is also consistent with the teachers and coordinators in the current study who
have given higher value to human skills that focus on personal and social aspects.
These results generally agree with several studies such as those of Dai and Li
(2020) and Gierczyk and Pfeiffer (2021) on the role of teachers and the educational
environment as effective exogenous factors of talent development in different
fields.
Results Related to the Second Question: Are there statistically significant
differences at the level of significance (α=0.05) in the reality of the role of teachers
and coordinators in developing the leadership abilities of gifted students from
teachers and coordinators' perspectives based on teachers’ gender (male - female),
and job title (teacher - coordinator)?
7.2 First: Differences based on Gender
The independent sample T-test was used in the analysis to determine whether
there were statistically significant differences in the responses among participants
due to the gender variable as well as clarifying the significance of the differences.
Results are shown in Table 7:
Table 7. Results of Independent Sample T-test Differences according to Teachers’
Gender
Dimension Gender N Means
Std.
Deviation
T-Test
Value
Sig.
Technical
leadership
abilities
M 40 4.25 0.568
2.072 0.043*
F 13 3.85 0.696
Human
leadership
abilities
M 40 4.53 0.523
1.651 0.105
F 13 4.23 0.671
Conceptual
leadership
abilities
M 40 4.49 0.461
1.466 0.149
F 13 4.28 0.408
Competitive
leadership
abilities
M 40 4.48 0.477
2.375 0.021*
F 13 4.09 0.589
Total
M 40 4.42 0.458
2.238 0.030*
F 13 4.09 0.476
**Statistically significant at level (0.05) or less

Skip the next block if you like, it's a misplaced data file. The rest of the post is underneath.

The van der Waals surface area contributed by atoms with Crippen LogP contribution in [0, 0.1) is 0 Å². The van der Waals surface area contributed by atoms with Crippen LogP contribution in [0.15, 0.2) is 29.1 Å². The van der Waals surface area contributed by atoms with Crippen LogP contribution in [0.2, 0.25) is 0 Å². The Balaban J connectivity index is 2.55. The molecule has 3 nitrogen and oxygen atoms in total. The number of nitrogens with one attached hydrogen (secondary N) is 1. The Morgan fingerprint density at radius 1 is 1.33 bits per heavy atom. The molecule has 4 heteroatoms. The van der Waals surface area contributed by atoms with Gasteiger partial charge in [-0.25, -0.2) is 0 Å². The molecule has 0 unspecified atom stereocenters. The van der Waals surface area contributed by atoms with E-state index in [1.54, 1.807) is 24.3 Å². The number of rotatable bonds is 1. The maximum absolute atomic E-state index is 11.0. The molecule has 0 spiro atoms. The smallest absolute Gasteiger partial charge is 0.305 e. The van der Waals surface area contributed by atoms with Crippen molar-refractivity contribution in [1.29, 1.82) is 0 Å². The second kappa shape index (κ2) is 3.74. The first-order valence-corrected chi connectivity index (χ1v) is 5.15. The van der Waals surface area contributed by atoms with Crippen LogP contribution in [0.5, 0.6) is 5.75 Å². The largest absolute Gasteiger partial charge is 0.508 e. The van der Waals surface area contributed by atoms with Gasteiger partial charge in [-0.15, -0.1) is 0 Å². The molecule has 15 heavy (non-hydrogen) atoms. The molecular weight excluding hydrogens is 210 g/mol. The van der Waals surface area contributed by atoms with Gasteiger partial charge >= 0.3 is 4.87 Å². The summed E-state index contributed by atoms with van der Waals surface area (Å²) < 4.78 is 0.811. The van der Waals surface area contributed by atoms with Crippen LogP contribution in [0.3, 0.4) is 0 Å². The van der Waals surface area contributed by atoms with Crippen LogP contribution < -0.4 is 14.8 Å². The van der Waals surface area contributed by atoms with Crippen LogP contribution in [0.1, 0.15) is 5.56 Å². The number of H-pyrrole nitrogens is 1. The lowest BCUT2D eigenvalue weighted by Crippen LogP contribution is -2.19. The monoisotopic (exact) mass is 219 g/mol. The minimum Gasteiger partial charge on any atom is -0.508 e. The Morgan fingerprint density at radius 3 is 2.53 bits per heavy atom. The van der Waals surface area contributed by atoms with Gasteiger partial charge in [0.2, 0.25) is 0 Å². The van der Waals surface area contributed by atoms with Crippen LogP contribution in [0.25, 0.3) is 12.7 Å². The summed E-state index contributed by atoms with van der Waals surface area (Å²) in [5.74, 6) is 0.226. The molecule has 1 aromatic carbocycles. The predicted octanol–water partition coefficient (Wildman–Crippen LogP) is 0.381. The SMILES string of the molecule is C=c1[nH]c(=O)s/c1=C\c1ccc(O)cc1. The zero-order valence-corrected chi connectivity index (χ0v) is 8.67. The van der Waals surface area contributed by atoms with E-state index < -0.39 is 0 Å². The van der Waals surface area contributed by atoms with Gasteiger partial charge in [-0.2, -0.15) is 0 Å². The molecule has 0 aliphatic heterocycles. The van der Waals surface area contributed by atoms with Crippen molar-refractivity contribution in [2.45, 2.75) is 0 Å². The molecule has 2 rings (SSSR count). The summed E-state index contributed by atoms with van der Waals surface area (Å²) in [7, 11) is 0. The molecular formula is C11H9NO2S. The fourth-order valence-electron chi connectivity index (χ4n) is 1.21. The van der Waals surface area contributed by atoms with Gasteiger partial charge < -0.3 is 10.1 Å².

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Table 7 illustrates that there are statistically significant differences at the level of
significance (0.05) and less in the responses of study sample members based on
gender in the reality of the role of teachers and coordinators of gifted students in
developing the leadership abilities in favour of males (4.42). This is clearly shown
in the first dimension (technical leadership abilities) and the fourth dimension
(competitive leadership abilities), where no statistically significant differences
among the sample members were seen in the second dimension (human
leadership abilities), or the third dimension (conceptual leadership abilities). After
reviewing gifted students’ programme plans in Al-Ahsa as well as information
obtained from insiders in these programmes, it was concluded that these results
could be attributed to some school initiatives to develop gifted students’
leadership abilities. On the other hand, the development of leadership abilities of
female high school gifted students was included in mentoring programmes
directed to the development of a range of different skills in classes of female gifted
students only. This could positively have affected the level of male teachers and
coordinators' roles in leadership development compared to those of females.
This conclusion may indicate that teachers and coordinators of gifted male
students practise field leadership more than female teachers do. Moreover, they
are aware that practising leadership in the field is important, and that competition
among male schools is often accompanied by district-level media publicity. Thus,
it leads male teachers to enhance the competitive leadership abilities of gifted
students in these schools. Male teachers and coordinators exercise more
leadership for gifted students in this field compared to female teachers. This is
common in the Arab culture, where men have more authority and leadership
opportunities than women do. This was reflected in educational practices within
the school, and this was confirmed by many studies, for examples, that of Al-
Badarin and Al-Qasimah (2013). It is recommended that the leadership roles of
female teachers should be strengthened and reflected in their leadership practices.